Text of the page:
Meet Alexandra Obernberger, Speech Therapist in Vienna

“Language development is dependent on interaction, you say something and your counterpart reacts. A smartphone couldn’t care less whether you react to it or not.”

Alexandra Obernberger’s cupboards are chock-full of games and toys. When the children see them, their eyes light up. “They feel like they’ve arrived at Toys ‘R’ Us,” the 26-year-old native Upper Austrian laughed. “Like they’ve just entered paradise.”

Obernberger is a speech therapist, and her toy-filled practice is a place where children know they will be understood and accepted, and with the help of the toys, guided through the world of words.

The majority of Obernberger’s patients are children – about 80% – brought by parents deeply concerned about their child’s speech impediment or delayed language development. Their reaction to the games and toys is sometimes skeptical at first.

“One of the biggest misunderstandings about what I do is that I simply play with the children for an hour,” she explained.

“It is a form of playing – but in a very targeted way.” The most important foundation of Obernberger’s work is the trust she builds with her young patients.

“Children learn how language functions through their environment,” she emphasized, “through interaction.” Direct contact is crucial in language development, and cannot be taken for granted in a contemporary child’s upbringing. Technological devices such as smartphones, tablets and TVs are “not optimal,” she says, and often lead to passivity.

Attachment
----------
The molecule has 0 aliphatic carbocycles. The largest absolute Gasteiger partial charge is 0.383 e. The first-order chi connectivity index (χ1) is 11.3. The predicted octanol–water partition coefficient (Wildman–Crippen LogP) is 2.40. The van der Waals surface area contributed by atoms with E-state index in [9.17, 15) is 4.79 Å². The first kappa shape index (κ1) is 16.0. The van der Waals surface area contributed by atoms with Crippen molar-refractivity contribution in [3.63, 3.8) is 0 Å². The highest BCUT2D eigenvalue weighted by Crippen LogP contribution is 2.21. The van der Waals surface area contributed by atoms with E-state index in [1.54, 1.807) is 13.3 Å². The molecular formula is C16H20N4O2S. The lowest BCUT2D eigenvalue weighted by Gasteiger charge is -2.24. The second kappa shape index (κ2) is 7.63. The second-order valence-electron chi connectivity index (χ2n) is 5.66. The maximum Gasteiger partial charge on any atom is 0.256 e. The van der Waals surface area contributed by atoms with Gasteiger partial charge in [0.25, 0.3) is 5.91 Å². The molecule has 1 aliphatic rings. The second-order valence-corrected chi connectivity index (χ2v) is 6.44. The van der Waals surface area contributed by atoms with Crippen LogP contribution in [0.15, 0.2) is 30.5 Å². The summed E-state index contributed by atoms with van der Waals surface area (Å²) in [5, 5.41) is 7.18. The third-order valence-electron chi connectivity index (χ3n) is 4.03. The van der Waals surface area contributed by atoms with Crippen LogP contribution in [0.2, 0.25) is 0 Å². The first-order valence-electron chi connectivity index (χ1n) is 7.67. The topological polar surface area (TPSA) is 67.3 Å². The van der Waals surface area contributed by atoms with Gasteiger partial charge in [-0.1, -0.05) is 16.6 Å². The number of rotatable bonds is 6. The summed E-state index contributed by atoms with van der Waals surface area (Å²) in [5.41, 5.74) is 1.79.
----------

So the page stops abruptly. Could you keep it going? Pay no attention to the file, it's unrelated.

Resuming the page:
Altogether, some 50,000 children in Austria are affected by some kind of speech or language impediment, according to the 2018 report of the Austrian Professional Association of Speech Therapists.

One of the most frequent questions Obernberger gets is “Why my child?” – a question that unfortunately has no simple answer. Causes can range from genetic factors, psychological or neurological issues, to hearing, vision or motor-skill-related problems. But most often it’s a combination of several.

While there has been extensive scientific research on possible causes, for Obernberger, helping the children overcome their difficulties comes first.

“The interesting thing about ‘research’ is that when there’s a lot of it, it often means they haven’t yet arrived at any solutions.”

With that, Obernberger went back to the business of finding them.

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Janima Nam
Janima Nam is a freelance journalist, translator, and editor living in Vienna. She has a BFA in film from New York University and a Masters degree (MA) from the London Consortium in Interdisciplinary Studies.

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